The journal’s instructions for authors will tell you what kind of articles the journal publishes, what topics it wants to publish, and who reads the journal.  Make sure your article is appropriate for the journal before you submit it; you can save yourself and the journal much time and effort if you choose carefully.  The guidelines will also tell you how to prepare an article for the journal and how to submit it for publication. See: http://mulford.meduohio.edu/instr/ for links to the guidelines for authors for most biomedical journals.

 

How to Write the Title

 

            The title is the most important part of the scientific article.  It is the part of the article most often read and often the only part read.  For this reason, you should spend the time needed to write a good title.


            Especially in clinical journals, the title should usually identify the relationship that was studied.  Thus, for articles reporting epidemiological or clinical research, try to put as many of the following six elements in the title as you can: intervention, endpoint, patients or species or tissue, comparator group(s), study setting (for clinical studies), and design.  These elements can be remembered by the acronym SPICED (Setting, Patients, Intervention, Comparator, Endpoint, Design).  In the example below, a poorly written title describes a study of the relationship between a low-air-loss bed (a special type of bed) and pressure ulcers:


A Randomized Trial of Low-Air-Loss Beds
for Treatment of Pressure Ulcers


            However, the article actually compared the effect of low-air-loss beds on the healing of pressure ulcers with that of foam mattresses.  This title also does not tell us which patients were studied, or where the study took place.  Adding this information greatly improves the title:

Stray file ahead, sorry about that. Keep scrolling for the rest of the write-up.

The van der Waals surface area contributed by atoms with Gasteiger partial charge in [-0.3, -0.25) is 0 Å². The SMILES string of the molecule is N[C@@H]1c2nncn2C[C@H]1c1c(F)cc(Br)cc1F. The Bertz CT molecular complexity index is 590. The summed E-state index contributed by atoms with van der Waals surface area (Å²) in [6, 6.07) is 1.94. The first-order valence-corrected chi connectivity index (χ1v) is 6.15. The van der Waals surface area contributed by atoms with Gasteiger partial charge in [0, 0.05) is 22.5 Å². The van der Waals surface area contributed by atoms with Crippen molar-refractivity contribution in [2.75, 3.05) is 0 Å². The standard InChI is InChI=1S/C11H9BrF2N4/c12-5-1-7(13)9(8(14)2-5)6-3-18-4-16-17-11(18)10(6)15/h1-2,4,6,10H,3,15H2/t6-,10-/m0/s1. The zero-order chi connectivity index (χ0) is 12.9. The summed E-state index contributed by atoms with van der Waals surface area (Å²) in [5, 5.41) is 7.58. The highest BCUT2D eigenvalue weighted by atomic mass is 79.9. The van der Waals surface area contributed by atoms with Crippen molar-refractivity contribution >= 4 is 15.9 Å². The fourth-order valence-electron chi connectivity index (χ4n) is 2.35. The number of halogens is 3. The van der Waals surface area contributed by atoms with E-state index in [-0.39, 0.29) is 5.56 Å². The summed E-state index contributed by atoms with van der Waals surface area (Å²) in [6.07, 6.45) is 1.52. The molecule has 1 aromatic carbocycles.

Low-Air-Loss Beds vs. Foam Mattresses for Treating Pressure Ulcers
in Nursing Home Patients: A Randomized Trial

 

            Most clinical journals do not allow the results of the study to be given in the title (“Low-Air-Loss Beds Prevent the Formation of Pressure Ulcers in Nursing Home Patients” is not a good title, for example).  Although this type of title is common, especially in basic science journals, such titles can be misleading because they are simplistic; they state a conclusion that should not be accepted without knowing the details of the research.

 

How to Write the Introduction

 

            The introduction should be an important part of the article, but so few people know how to write good introductions that their value is usually overlooked.


I suggest writing a four-part introduction consisting of:


1. A background statement that provides the context for understanding the problem and your approach to it
2. A problem statement that describes the nature, scope, severity, or importance of the problem that stimulated your research
3. A task statement that indicates the research question, hypothesis, approach, or activities that you undertook to investigate the problem
4. A forecasting statement that tells readers what they will find if they continue to read the article.

 

An abbreviated example: